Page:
Date: Monday, October 22, 2018
Session Title: Sjögren's Syndrome – Basic and Clinical Science Poster
Session Type: ACR Poster Session B
Session Time: 9:00AM-11:00AM
Background/Purpose: primary Sjögren’s syndrome (SS) is the autoimmune disease having the highest risk of lymphoma. The differential diagnosis between benign and malignant lymphoproliferation is sometimes difficult. Among imaging procedures, 18F-FDG PET could be useful for that purpose.
The purpose was to compare 18F-FDG PET results between patients with and without lymphoma to identify PET pattern associated with lymphomas in primary SS.
Retrospective study conducted in 2 centers including primary SS patients (according to ACR/EULAR 2016 criteria) who undergo 18F-FDG PET. We compared PET abnormalities in patients with and without lymphoma, the PET having been done before any chemotherapy. Two independent readers analyzed PET blind to lymphoma diagnosis. PET score previously described by Cohen et al. was calculated.
45 patients were included; 15 had lymphoma: MALT (n=12), nodal marginal zone with plasmacytic differentiation (n=2), diffuse large B-cell (n=1). Patients with lymphoma had more frequently parotid gland swelling (67% vs 20 %, p=0.003) and higher ESSDAI score (24 [13.5-29] vs 9 [5-20], p=0.03), even after exclusion of lymphoma item (19 [11-27] VS 9 [5-20], p=0.03).
Compared to non-lymphoma patients, mean size (45.5 [38-56] mm vs. 40 [37-41] mm; p = 0.048) and maximum standardized uptake value (SUVmax) of the parotid glands (5.6 [5-6.9] vs 3.8 [3.2-4.4]; p = 0.001) were higher in lymphoma patients. 53.3% of patients with lymphoma and 43.3% without lymphoma had lymph node FDG uptake, but neither their number nor their repartition or mean SUV differ between them.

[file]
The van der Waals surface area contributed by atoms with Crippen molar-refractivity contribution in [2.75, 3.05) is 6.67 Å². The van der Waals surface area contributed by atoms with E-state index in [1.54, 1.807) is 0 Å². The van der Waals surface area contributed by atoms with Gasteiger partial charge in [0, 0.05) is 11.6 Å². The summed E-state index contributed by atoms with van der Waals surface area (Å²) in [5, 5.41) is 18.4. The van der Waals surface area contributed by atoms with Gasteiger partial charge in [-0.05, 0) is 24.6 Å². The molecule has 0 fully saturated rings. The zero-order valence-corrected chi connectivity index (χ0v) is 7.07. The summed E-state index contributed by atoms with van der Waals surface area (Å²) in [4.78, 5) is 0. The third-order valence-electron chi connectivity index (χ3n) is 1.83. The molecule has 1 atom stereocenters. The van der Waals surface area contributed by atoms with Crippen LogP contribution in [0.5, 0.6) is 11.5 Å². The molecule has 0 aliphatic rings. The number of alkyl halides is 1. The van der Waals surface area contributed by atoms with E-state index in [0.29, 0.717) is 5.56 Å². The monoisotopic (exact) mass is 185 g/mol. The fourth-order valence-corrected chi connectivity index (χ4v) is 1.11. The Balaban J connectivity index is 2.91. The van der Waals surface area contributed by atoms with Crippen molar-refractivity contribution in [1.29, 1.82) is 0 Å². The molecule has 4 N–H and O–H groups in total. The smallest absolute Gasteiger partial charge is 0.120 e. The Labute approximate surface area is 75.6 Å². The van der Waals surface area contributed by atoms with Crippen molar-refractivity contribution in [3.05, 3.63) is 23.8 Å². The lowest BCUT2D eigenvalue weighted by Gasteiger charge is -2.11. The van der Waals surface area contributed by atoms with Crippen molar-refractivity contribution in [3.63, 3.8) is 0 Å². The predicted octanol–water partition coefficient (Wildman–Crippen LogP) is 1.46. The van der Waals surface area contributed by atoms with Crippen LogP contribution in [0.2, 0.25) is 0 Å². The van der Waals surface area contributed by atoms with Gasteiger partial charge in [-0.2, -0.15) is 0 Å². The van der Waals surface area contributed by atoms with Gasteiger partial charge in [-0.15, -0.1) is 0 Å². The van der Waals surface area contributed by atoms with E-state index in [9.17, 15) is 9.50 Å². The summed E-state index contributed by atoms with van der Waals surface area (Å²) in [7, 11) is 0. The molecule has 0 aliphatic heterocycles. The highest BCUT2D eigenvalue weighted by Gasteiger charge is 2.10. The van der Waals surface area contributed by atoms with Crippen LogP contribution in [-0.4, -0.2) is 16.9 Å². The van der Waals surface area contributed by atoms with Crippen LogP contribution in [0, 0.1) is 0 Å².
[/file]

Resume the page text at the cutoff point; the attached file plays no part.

Pulmonary uptake was observed in 6 (40%) patients with lymphoma and 6 (20%) without lymphoma (p=0.17). But in lymphoma patients, this uptake was focal in 5 (33.3%) patients (nodules or condensation) and in only one (3.3%) patient without lymphoma (p=0.01). Remaining patients had interstitial FDG uptake. Mean PET score (4 [2-4] vs. 2 [1-3] p=0.04) and SUVmax at any site (6.3 [5.6-7.3) vs. 4.2 [3.7-5.9] p =0.02) were significantly higher in lymphoma group.
The best combination retained for identifying patients with a currently evolving lymphoma was the highest SUVmax at parotid gland ≥ 4.7 and the pulmonary focal condensation or nodular lesions as being sensitive (sensibility=80.0%) and specific (specificity=83.3%) .
20 patients had PET guided biopsy of a hypermetabolic lesion that conducted to lymphoma diagnosis in 7 cases (46.6%). After chemotherapy for lymphoma, PET was available for 10 patients: complete regression of hypermetabolic lesions was observed in 6 patients (60%), and decreased uptake intensity in the 4 remaining patients. After a median follow-up of 19 months [13.5-30.3] months , one patient with diffuse large B-cell lymphoma relapsed.
Conclusion: some of the systemic manifestation of primary SS (lung, lymph nodes and salivary glands) can be assessed by 18F-FDG PET. Lymph nodes hypermetabolism is frequent and not associated with lymphoma. The best 18F-FDG PET abnormalities associated with lymphoma diagnosis are the highest SUVmax at parotid gland ≥ 4.7, and/or the pulmonary focal condensation or nodular lesions. Finally, PET can be helpful to guide biopsy toward the most hypermetabolic structure for diagnosing lymphoma
To cite this abstract in AMA style:Keraen J, Blanc E, Besson F, Le Guern V, Belkhir R, Henry J, Meyer C, Nocturne G, Mariette X, Seror R. Usefulness of 18F-FDG Positron Emission Tomography for Lymphoma Diagnosis in Patients with Primary Sjögren’S Syndrome [abstract]. Arthritis Rheumatol. 2018; 70 (suppl 10). https://acrabstracts.org/abstract/usefulness-of-18f-fdg-positron-emission-tomography-for-lymphoma-diagnosis-in-patients-with-primary-sjogrens-syndrome/. Accessed July 6, 2020.
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